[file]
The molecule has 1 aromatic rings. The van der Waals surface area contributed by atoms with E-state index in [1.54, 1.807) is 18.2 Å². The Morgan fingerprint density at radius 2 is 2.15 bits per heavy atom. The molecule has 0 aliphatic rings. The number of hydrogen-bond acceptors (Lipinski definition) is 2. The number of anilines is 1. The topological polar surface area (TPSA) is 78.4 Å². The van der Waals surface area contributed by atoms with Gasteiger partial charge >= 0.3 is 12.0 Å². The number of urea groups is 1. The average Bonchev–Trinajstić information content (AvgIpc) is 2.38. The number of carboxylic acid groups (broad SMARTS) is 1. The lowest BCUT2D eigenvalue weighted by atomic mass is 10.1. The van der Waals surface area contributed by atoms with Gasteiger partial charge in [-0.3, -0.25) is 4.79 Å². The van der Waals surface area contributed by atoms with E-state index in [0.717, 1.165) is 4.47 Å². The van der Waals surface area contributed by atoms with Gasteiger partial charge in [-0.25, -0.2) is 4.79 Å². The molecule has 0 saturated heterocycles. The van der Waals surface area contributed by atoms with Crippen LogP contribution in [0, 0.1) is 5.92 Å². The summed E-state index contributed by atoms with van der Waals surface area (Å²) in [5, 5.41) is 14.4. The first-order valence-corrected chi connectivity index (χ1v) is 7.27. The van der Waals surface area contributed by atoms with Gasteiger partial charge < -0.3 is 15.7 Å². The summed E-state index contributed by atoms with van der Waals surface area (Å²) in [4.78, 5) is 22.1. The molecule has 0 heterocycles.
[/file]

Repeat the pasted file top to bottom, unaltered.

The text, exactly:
The molecule has 1 aromatic rings. The van der Waals surface area contributed by atoms with E-state index in [1.54, 1.807) is 18.2 Å². The Morgan fingerprint density at radius 2 is 2.15 bits per heavy atom. The molecule has 0 aliphatic rings. The number of hydrogen-bond acceptors (Lipinski definition) is 2. The number of anilines is 1. The topological polar surface area (TPSA) is 78.4 Å². The van der Waals surface area contributed by atoms with Gasteiger partial charge >= 0.3 is 12.0 Å². The number of urea groups is 1. The average Bonchev–Trinajstić information content (AvgIpc) is 2.38. The number of carboxylic acid groups (broad SMARTS) is 1. The lowest BCUT2D eigenvalue weighted by atomic mass is 10.1. The van der Waals surface area contributed by atoms with Gasteiger partial charge in [-0.3, -0.25) is 4.79 Å². The van der Waals surface area contributed by atoms with E-state index in [0.717, 1.165) is 4.47 Å². The van der Waals surface area contributed by atoms with Gasteiger partial charge in [-0.25, -0.2) is 4.79 Å². The molecule has 0 saturated heterocycles. The van der Waals surface area contributed by atoms with Crippen LogP contribution in [0, 0.1) is 5.92 Å². The summed E-state index contributed by atoms with van der Waals surface area (Å²) in [5, 5.41) is 14.4. The first-order valence-corrected chi connectivity index (χ1v) is 7.27. The van der Waals surface area contributed by atoms with Gasteiger partial charge < -0.3 is 15.7 Å². The summed E-state index contributed by atoms with van der Waals surface area (Å²) in [4.78, 5) is 22.1. The molecule has 0 heterocycles.